Facebook Pixel Code

The Complex Relationship between State Terrorism and Non-State Sector Terrorism

This is a preview of the 10-page document
Read full text

Whilst are official groups, the complex governmental and political infrastructures of states such as Sudan and Ethiopia for example, clearly mask the subliminal controlling influence of groups involved in terrorist activities,   which also fall within the concept of state-sponsored terrorism (Jalata, 2005). Indeed, Jalata points to the fact that both Sudan and Ethiopia utilise “ state terrorism as political tools for creating and maintaining the confluence of identity, religion, and political power” along with Jalata’ s assertion of “ intergovernmental” forces within these states which has facilitated “ ethnonational cleansing, which has been disguised rhetorically as a move towards national self-determination and democracy” (Jalata, 2005).

Indeed, with regard to Sudan, the UN Security Council views the totalitarian regime as supporting non-state sectors such as Janjaweed’ s policy of ethnic cleansing of the indigenous population of Darfur (Jalata, 2005). This further highlight the close correlation between state and non-state terrorism as the state acquiescence of non-state terrorist activities clearly points towards state-sponsored terrorism de facto. As such, the central differentiating factor between state-sponsored terrorism and non-state terrorism appears to be the state sanction of the terrorist activity, whether by official means or by stealth (Primoratz, 2004).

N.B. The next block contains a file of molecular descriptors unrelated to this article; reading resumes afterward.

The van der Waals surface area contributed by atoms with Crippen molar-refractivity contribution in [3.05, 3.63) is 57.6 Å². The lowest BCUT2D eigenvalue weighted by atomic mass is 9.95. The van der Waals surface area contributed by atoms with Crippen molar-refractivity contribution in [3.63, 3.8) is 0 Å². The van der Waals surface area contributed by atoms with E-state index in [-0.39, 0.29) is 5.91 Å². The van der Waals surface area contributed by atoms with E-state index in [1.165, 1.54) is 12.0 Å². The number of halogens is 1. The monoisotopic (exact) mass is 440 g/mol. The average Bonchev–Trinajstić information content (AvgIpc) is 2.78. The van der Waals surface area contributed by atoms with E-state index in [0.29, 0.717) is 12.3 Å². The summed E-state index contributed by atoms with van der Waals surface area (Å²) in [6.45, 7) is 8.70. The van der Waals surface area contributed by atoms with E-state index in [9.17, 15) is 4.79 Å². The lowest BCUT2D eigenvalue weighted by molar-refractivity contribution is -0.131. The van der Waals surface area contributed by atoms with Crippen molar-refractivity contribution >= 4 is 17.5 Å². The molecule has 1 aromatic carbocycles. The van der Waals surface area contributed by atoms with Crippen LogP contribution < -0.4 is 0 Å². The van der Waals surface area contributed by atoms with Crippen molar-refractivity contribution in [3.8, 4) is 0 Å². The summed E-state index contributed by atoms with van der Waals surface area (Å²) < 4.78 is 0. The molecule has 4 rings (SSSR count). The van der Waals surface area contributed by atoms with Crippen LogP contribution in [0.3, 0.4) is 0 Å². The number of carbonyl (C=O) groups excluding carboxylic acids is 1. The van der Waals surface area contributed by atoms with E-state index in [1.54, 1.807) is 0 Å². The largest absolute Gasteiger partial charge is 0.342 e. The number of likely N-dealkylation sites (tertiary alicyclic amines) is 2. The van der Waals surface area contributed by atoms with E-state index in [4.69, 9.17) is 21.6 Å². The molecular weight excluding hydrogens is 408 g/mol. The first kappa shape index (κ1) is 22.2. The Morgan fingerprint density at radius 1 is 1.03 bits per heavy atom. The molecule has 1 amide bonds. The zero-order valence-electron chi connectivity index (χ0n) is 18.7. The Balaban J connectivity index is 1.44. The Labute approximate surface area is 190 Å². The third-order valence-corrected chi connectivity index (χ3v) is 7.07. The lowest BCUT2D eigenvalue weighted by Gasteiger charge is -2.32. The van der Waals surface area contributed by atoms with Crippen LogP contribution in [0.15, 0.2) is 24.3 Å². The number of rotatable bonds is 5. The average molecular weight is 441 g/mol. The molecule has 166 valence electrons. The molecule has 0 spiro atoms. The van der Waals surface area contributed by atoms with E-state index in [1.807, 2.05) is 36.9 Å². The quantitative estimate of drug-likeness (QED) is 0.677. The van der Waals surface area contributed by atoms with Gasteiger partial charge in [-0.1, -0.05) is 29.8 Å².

Furthermore, the term is often utilized to describe the conduct of various governments in directly organizing violent acts in other states, which often creates a problem with international law with regard to the legitimate use of force (Ackerman, 2003). To this end, state-sponsored terrorism can often be cloaked within the veil of legitimacy, which lends itself to Primoratz’ s assertion that state terrorism is morally worse than non-state terrorism as “ state terrorism is bound to be compounded by secrecy, deception and hypocrisy” (2004).  

This is a preview of the 10-page document
Open full text
Close ✕
Tracy Smith Editor&Proofreader
Expert in: Politics, People, Law
Hire an Editor
Matt Hamilton Writer
Expert in: Politics, Media, History
Hire a Writer
preview essay on The Complex Relationship between State Terrorism and Non-State Sector Terrorism
We use cookies to create the best experience for you. Keep on browsing if you are OK with that, or find out how to manage cookies.
WE CAN HELP TO FIND AN ESSAYDidn't find an essay?

Please type your essay title, choose your document type, enter your email and we send you essay samples

Contact Us